Dhamaka interweaves serious and playful to a Bollywood beat

If the runaway success of Slumdog Millionaire left you hankering for more Bollywood, some of the College’s own had your fix: The talent of Dance Dhamaka’s troupe of dancing actors overflowed the ’62 Center’s MainStage last Friday and Saturday evenings. Though they also explored serious issues, Dhamaka kept the overall tone of their performance less like an Indian Charles Dickens story and more like the Oscar‑winning Slumdog dance number Jai Ho.

The stage, with its enormous and colorful backdrop, served those in attendance with a vibrant feast for the eyes. As a vehicle to connect each dance routine, the troupe used a comedy‑drama play co-written by Catherine Small ’09 and her sister, Marissa. The protagonist, one exasperated tabloid reporter named Alma Sule, played by Catherine, is sent on an assignment by her golfing boss to do undercover research on the “secret dance cult” of the famous Bollywood Center for Dance. Audience comments and laughter peppered the lighthearted story that reflected several issues common to Williams students: dorm life, leaving cities and “having only the cows” to talk to.

The musical numbers ranged from the breathtaking to the electrifying. Koi Kahe Kehta Raye, choreographed by Cassie Bagay ’10 (who portrayed Alma’s lovably saucy smoker roommate Sarala), had dancers dressed in pajamas and holding stuffed animals to a fast‑paced beat from the modern Indian music scene. Claps, waves and of course marvelous footwork were the order of the night.

My personal favorite, Ho Jayegi Balle Balle, even had Dhamaka students under a disco ball. The intricate routine Maahi Ve, which took place during a wedding scene, spilled out into the stands of the theater and incorporated fancy scarf and footwork. Some songs cast a more solemn and formal tone, relying on traditional Indian garb, while others relied on rhythms created from sticks known as dandias and synchronized jumping. Framing arms, spins and twists made the formation of people appear as one elegant entity. Many dances were sensuous and sharply coordinated, letting each individual retain his or her personality while in a cohesive whole.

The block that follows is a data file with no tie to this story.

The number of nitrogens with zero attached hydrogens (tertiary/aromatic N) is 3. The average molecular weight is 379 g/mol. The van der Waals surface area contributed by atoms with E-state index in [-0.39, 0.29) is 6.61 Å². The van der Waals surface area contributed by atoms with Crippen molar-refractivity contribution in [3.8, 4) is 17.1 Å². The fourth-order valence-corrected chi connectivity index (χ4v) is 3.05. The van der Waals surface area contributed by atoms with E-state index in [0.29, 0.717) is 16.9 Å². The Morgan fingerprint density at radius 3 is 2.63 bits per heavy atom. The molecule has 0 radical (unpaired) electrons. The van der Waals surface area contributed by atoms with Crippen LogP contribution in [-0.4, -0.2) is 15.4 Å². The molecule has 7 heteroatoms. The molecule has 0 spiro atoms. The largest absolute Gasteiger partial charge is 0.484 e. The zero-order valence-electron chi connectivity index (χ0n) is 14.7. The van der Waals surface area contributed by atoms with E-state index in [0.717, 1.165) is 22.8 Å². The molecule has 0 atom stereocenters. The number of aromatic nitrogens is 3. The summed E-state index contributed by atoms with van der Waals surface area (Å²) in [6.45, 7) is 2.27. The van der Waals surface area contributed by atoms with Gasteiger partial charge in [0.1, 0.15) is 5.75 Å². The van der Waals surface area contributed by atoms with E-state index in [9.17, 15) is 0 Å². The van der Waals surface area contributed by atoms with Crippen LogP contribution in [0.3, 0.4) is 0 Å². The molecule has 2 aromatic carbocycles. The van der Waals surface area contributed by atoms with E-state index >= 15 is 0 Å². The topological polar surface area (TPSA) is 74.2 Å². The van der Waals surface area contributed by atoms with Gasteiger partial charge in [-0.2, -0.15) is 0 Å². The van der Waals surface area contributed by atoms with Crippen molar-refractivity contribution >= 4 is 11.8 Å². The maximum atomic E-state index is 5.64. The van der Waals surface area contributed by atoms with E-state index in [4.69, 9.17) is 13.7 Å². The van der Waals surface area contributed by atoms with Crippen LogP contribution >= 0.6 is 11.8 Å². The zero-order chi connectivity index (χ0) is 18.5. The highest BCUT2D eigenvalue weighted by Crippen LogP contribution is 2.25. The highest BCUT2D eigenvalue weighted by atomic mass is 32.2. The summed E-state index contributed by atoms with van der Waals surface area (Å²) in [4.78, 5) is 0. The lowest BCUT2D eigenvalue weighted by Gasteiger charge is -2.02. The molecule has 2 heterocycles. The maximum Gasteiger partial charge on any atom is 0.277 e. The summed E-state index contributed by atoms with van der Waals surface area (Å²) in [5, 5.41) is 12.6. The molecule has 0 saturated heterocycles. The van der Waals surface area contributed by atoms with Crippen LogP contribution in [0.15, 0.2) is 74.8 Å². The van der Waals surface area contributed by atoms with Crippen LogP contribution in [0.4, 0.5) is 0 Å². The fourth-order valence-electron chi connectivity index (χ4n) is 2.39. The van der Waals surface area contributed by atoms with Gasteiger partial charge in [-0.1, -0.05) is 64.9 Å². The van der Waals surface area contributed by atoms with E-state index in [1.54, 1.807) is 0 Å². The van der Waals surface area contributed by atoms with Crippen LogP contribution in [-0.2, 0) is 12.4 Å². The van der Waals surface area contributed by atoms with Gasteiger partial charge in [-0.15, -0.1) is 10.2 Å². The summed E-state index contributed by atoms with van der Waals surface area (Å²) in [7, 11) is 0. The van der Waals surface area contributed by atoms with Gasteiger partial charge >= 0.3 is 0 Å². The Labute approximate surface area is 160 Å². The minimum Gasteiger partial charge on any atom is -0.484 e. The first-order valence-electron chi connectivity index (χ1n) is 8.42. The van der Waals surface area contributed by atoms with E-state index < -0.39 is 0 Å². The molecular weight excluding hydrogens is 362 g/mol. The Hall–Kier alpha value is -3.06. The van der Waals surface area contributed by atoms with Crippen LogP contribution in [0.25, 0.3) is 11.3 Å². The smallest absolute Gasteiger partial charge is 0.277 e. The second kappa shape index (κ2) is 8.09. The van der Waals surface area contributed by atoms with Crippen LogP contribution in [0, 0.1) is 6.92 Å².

Several serious themes were included alongside the lightheartedness. Shara Singh ’12 played the overbearing and critical mother of Leena, the snooty character played by Dalena Frost ’09. The exchanges between the two touched on every kind of confrontation with a parent a kid can imagine, particularly those in which a well‑meaning adult tries to live vicariously through their child. Leena, to fit this mold, becomes severely bulimic and isolates herself from her peers at school. As Sarala said, “Dancing should be fun,” but Leena takes time to accept this in the face of her issues.

In a total shift in tone, two troupe members interjected with readings of real-life stories about struggles with body image. Behind the veneer of energetic movement rested heart-wrenching tales of fear and shaken self‑esteem. Coming on the tail end of National Eating Disorders Awareness Month, the sharing of these stories from graceful young men and women spoke in the hopes that no one should be afraid to confront the same dilemmas in life.

The humorous, innuendo‑filled performance would not have had half of its impact if the dancers had not been having fun. All smiles, they captured several nuances of mainstream Indian entertainment. The costumes ranged from sleepwear to traditional saris, shimmering and swirling skirts and bared midriffs. A breathless Singh afterwards confirmed what I already knew: “We love dancing, we love tech, we love practicing!”

By the performance’s end, every issue was resolved. Almas revealed her reporter motive to her new friends, learned to dance more easily and quit her tabloid job. Leena confronted her mother by ceasing her bulimic habits and allowed herself to form normal relationships. Even Sarala tries to quit smoking. The fairytale ending among whirls and sashays was an enjoyable escape from midterm frenzy.

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